Do you remember in the very early days of the pandemic—three years ago—we were instructed not to buy masks? Masks were in such short supply that health officials were concerned about their availability for professional providers and essential workers.[vi] Not long after that, whenever we did venture out of our homes, we wore masks. Early on, many were homemade. And then everyone was wearing masks. And now—for good or ill—masking is down significantly. Nevertheless, the masks continue to cross my path. Someday, however, we won’t see them on the ground either. But that doesn’t mean that things will be as we want them, following the admonition of Louise de Marillac, “for a long time to come.”
Perhaps it is simply an aspect of maturity that we grow to be more patient. But I do not mean to imply that patience is passive. Not at all. While we wait, we can move things along. We can find ways to respond to the conditions of our existence creatively. We can perception-check with others—what women in the second wave of feminism branded “consciousness-raising.” We can advocate.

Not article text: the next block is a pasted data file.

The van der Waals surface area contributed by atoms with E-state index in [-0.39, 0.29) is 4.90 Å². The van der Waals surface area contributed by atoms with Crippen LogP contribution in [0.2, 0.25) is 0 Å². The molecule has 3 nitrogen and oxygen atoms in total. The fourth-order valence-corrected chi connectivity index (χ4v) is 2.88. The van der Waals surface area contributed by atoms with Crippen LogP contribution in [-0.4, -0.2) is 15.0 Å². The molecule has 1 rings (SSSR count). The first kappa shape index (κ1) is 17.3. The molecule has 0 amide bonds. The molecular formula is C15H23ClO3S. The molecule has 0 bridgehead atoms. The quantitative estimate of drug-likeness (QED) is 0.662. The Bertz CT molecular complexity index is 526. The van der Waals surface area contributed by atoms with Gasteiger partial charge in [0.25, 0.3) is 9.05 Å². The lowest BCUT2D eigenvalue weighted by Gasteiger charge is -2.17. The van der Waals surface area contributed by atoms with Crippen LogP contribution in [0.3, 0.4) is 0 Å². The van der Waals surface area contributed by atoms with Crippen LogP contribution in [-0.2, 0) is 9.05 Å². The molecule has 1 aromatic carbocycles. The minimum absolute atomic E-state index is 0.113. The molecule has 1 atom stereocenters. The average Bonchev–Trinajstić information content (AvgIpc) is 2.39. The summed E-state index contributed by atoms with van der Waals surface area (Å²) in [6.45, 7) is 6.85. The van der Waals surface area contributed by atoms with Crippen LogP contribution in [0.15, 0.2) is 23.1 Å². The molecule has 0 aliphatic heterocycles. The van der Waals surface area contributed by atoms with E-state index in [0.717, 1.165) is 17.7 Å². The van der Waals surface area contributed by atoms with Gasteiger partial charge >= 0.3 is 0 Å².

In a blog post dated October 27, 2014, Father Ed Udovic describes the ceremony associated with the publication of the Congregation of the Mission’s Common Rules in 1658. He writes: “One of Vincent’s great gifts as a founder was his ability to take his time and through discernment and consultation draft and re-draft clear, concise, inspiring, essential, and useful rules based on faith and experience to guide his followers in the effective accomplishment of their mission to evangelize and serve the poor.”[vii] To further illustrate Vincent’s tacit acceptance of patience, it’s worth noting the Congregation was founded in 1625, and thirty-eight years passed before the Common Rules were published and distributed. It seems unlikely, however, that those who embraced the philosophy stated in those rules waited thirty-eight years to abide by their spirit.